IEFA, Culture, and Crossroads

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      The introduction reminded me of some important Writing Project practices that I have always loved and benefited from as a learner. Specifically page 3 explains the intensity of the seminar that is “difficult to describe;” that statement made my heart skip a few beats in fond anticipation. I have participated in 2 Writing Project summer seminars and co-taught 2. Each and everyone of them have been times of personal and professional growth for me and I come home energized for a new year of teaching. I am so excited to have another experience with the writing project!

      Being a Holocaust educator is a calling and commitment as the introduction points out on page 5: “Holocaust can open up feelings of vulnerability…” This type of vulnerability is exactly what Brenda Johnston encounter when she began learning and teaching about the Holocaust. I chose to read Brenda’s chapter, “Finding Myself Through Holocaust Education and Montana’s Indian Education for All.” I had the privilege of meeting Brenda and learning from her in Billings during the Worlds Apart but Not Strangers seminar. I was impressed with her use of primary source material concerning the Baker Massacre and the connection she and her students made with the Holocaust. It lit a fire in my soul as I teach in a district that has a high population of Native students (many that come from Brenda’s reservation in Browning). I have to admit that I haven’t done a stellar job doing this in my classroom; reading Brenda’s chapter has reminded me of that spark and made me think of ways I might be able to work with my new curriculum resource to make the relevant connection with IEFA.

      Brenda Johnston’s chapter was actually the last chapter I read – I actually started with chapter 4 then went to chapter 3, and ended with chapter 2. I cannot explain why I did this; it was not intentional. I was drawn to the title of chapter 3, “Culture Before Content: Generating Empathy Through Testimony.” My takeaways from this chapter included a student definition of choiceless choices: ” Someone’s given a choice, but it doesn’t matter which choice they make, there’s gonna be the same outcome” (45). I also appreciate how he gets his students to look at testimonies and the principles of economics – what a novel idea! Finally, Peter challenges students to look at the incentives behind peoples’ actions. He cites Jane Fonda’s testimony about her involvement in the anti-war movement during the Vietnam War. What he and his students gained from her testimony was nice, but there is another story that that account did not have. We have a very dear friend that is a friend of a man that was in a POW camp that Ms. Fonda visited. The commander of that camp spent weeks fattening up the prisoners for her visit and when she was going down the line shaking the hands of the POWs one of the prisoners slipped her a note with all the names of the people imprisoned there. At the end of the line, Ms. Fonda gave that slip of paper to the commander of that camp and subsequently several prisoners were severely beaten, some to death. She may not have been “anti-soldier” as Peter points out, but she was certainly naive, and in this case her naivety cost men their lives.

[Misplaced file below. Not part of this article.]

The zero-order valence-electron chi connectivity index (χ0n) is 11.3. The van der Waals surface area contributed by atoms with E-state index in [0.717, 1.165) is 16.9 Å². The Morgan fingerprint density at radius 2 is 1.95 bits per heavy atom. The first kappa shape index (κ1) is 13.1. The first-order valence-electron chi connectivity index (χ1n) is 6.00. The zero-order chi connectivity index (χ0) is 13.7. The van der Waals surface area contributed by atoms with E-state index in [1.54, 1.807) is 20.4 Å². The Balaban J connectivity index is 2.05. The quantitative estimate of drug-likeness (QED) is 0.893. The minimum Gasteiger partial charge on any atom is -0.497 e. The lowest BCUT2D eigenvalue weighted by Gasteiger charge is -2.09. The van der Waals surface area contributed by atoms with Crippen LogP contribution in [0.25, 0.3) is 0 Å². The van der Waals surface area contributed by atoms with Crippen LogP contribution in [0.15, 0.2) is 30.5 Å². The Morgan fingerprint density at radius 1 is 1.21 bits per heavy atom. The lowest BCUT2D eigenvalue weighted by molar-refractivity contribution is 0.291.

Chapter 4, ” Instructional Crossroads,” confirmed my belief that we always need to seek more knowledge and it challenged me again to be the one to provide a foundation for my students and then to get out of their. Cory Harbaugh allows students to guide the questions which creates a genuine relevancy for those students. The “crossroads” he writes about are the points where we meet students as learners and progress toward new learning together. That learning takes place by investigating sources from multiple perspectives. I have found this technique very useful to my students and to me personally. For example, viewing a photograph from the subject’s perspective, the observer’s perspective, and the photographer’s perspective is significantly more interesting than just glancing at a photograph.

      I wish I had more time to read this whole book. It is beautifully put together and will certainly be a great resource for me. Thank you Jennifer and Alexander for putting all of these teachers together to share their expertise!

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